Hamartia in Agamemnon
Agamemnon’s desire to appease the gods is his hamartia. Clytemnestra is overmastered by a passion to kill Agamemnon and so is Orestes. Medea is similarly overtaken by passion to kill her children to take revenge on her husband. These passions lead to their errors of judgement which cause their tragedies. All these characters are ignorant of the material fact. Hamartia is connected with Peripety and Anagorisis hang together in the ideal schematisation of tragic plot.
Hamartia in Macbeth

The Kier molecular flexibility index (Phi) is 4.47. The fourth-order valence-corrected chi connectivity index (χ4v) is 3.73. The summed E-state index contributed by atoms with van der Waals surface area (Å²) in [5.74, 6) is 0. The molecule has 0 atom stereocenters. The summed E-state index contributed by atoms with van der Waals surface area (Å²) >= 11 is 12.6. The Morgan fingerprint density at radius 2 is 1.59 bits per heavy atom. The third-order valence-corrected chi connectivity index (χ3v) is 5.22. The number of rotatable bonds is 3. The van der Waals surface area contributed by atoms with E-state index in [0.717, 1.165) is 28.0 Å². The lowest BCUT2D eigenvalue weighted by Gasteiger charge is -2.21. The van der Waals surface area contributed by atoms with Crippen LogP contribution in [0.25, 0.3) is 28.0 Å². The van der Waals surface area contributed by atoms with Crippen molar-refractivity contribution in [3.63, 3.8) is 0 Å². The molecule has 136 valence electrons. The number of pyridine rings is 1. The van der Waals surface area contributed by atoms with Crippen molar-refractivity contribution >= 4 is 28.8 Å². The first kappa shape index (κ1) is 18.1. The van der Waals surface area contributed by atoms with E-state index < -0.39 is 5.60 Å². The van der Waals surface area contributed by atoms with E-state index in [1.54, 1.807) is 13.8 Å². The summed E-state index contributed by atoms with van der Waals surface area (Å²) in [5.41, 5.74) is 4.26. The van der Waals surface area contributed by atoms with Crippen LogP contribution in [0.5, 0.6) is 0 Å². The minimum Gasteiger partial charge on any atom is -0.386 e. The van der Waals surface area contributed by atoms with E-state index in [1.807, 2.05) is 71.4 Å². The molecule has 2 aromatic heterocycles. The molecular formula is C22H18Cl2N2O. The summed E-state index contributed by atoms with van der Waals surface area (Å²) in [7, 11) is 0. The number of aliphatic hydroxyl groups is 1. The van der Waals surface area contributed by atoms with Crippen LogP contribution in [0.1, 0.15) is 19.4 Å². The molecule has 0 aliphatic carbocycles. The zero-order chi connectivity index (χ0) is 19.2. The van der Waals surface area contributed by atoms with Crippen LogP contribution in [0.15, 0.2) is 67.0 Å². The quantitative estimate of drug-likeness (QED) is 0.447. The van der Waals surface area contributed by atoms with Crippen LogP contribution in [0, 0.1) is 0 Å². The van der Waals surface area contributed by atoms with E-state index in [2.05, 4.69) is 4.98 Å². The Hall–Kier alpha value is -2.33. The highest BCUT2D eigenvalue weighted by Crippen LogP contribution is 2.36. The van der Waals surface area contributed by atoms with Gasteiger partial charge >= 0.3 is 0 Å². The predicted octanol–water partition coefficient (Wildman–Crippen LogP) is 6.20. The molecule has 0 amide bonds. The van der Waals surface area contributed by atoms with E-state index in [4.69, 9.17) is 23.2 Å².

In the cases of the tragic heroes of Shakespeare, the concepts of hamartia and hubris are applicable. Macbeth is ambitious this is his hamartia. But this alone is not responsible for his tragedy. The victories in the battles that saved Scotland from disaster, the meeting with the witches at the psychological moment of his life, and the instigations of his ruthlessly ambitious wife aggravate his ambition and carry him forward to his tragic destiny to which is impervious as he proceeds on his criminal career. Thus his error of judgement that he can secure throne and Security is derived from the ignorance of material cause or circumstance and leads him to over-confidence (hubris) which consumes his judgement. In all tragedies, the heroes are led by overweening passion (hubris) and are blind to the consequences, or if not blind (as Macbeth) is carried away by a force that makes him heedless to the consequences.